Cara Romero | Coyote Tales No. 1


NO. 1

In Coyote Tales No. 1, Cara Romero creates a constructed image in front of the iconic Saints and Sinners bar in Española, New Mexico. The photograph has three figures present: Derek No-Sun Brown, Kaa Folwell and Dina DeVore. Brown is pictured as Coyote, a figure often described as a trickster in many Indigenous communities, while DeVore and Folwell directly confront the viewer by staring out through the camera. Romero amplifies natural elements pictured, including the addition of stars and red lighting to create a metaphysical aspect to the photograph, one that echoes notions of the supernatural. The work highlights a hybridity between this notion of “traditional” and “contemporary” Indigenous existence and experience, rejecting a colonial binary and centering a continuum of culture.

Digital print on paper
41 1/8 x 41 1/8 in
Gift of Loren G. Lipson, M.D.
Image by Craig Smith for Heard Museum

Chemehuevi, b. 1970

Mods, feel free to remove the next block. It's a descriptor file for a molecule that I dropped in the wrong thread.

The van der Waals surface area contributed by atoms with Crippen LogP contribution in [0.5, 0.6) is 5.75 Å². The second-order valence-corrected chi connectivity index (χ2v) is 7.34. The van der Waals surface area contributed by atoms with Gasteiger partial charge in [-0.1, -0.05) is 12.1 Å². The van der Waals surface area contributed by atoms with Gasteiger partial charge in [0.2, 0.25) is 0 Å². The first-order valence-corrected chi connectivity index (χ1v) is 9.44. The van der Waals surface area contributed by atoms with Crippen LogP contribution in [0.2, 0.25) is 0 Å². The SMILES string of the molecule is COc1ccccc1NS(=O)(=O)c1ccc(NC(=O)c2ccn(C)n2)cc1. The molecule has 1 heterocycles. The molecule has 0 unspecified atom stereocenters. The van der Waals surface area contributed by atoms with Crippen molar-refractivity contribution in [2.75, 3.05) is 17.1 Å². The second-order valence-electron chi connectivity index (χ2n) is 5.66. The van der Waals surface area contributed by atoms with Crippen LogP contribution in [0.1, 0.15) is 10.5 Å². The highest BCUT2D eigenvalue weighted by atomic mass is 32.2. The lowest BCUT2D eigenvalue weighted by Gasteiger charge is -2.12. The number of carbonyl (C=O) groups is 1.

Cara Romero is a contemporary fine-art photographer raised between contrasting settings: the rural Chemehuevi reservation in Mojave Desert, California, and the urban sprawl of Houston, Texas. Romero’s identity informs her photography, a blend of fine-art and editorial photography shaped by years of study and a visceral approach to representing Indigenous and non-Indigenous cultural memory, collective history and lived experiences from a Native American female perspective. As an undergraduate at the University of Houston, Romero pursued a degree in cultural anthropology. Disillusioned by academic and media portrayals of Native Americans as bygone, Romero realized that making photographs could do more than anthropology did in words, a realization that led to a shift in medium. Since 1998, Romero’s expansive oeuvre has been informed by formal training in film, digital, fine-art and commercial photography. By staging theatrical compositions infused with dramatic color, Romero takes on the role of storyteller, using contemporary photography techniques to depict the modernity of Native peoples, illuminating Indigenous worldviews and aspects of supernaturalism in everyday life. Maintaining a studio in Santa Fe, Romero regularly participates in Native American art fairs and panel discussions and was featured in PBS’ “Craft in America” series (2019). Her award-winning work is included in many public and private collections internationally.